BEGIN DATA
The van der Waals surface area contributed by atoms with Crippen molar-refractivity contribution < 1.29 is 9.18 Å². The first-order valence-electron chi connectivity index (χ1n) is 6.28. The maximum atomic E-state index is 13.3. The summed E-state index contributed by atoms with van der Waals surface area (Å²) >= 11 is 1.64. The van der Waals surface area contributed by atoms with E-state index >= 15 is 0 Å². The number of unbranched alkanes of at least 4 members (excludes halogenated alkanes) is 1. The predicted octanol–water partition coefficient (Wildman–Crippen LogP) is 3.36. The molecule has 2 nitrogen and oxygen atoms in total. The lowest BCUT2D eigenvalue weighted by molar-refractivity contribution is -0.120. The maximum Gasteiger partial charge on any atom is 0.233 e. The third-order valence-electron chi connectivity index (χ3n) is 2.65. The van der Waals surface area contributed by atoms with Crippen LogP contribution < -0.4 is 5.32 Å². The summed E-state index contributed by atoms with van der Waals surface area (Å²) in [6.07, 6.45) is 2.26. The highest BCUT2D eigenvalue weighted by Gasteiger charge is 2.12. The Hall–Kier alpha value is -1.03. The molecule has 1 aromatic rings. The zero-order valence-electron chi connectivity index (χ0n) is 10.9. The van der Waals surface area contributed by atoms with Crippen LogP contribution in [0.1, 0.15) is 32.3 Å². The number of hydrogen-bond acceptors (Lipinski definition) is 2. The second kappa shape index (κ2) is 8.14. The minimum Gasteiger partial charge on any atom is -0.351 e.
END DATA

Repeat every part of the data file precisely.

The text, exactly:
The van der Waals surface area contributed by atoms with Crippen molar-refractivity contribution < 1.29 is 9.18 Å². The first-order valence-electron chi connectivity index (χ1n) is 6.28. The maximum atomic E-state index is 13.3. The summed E-state index contributed by atoms with van der Waals surface area (Å²) >= 11 is 1.64. The van der Waals surface area contributed by atoms with E-state index >= 15 is 0 Å². The number of unbranched alkanes of at least 4 members (excludes halogenated alkanes) is 1. The predicted octanol–water partition coefficient (Wildman–Crippen LogP) is 3.36. The molecule has 2 nitrogen and oxygen atoms in total. The lowest BCUT2D eigenvalue weighted by molar-refractivity contribution is -0.120. The maximum Gasteiger partial charge on any atom is 0.233 e. The third-order valence-electron chi connectivity index (χ3n) is 2.65. The van der Waals surface area contributed by atoms with Crippen LogP contribution < -0.4 is 5.32 Å². The summed E-state index contributed by atoms with van der Waals surface area (Å²) in [6.07, 6.45) is 2.26. The highest BCUT2D eigenvalue weighted by Gasteiger charge is 2.12. The Hall–Kier alpha value is -1.03. The molecule has 1 aromatic rings. The zero-order valence-electron chi connectivity index (χ0n) is 10.9. The van der Waals surface area contributed by atoms with Crippen LogP contribution in [0.1, 0.15) is 32.3 Å². The number of hydrogen-bond acceptors (Lipinski definition) is 2. The second kappa shape index (κ2) is 8.14. The minimum Gasteiger partial charge on any atom is -0.351 e.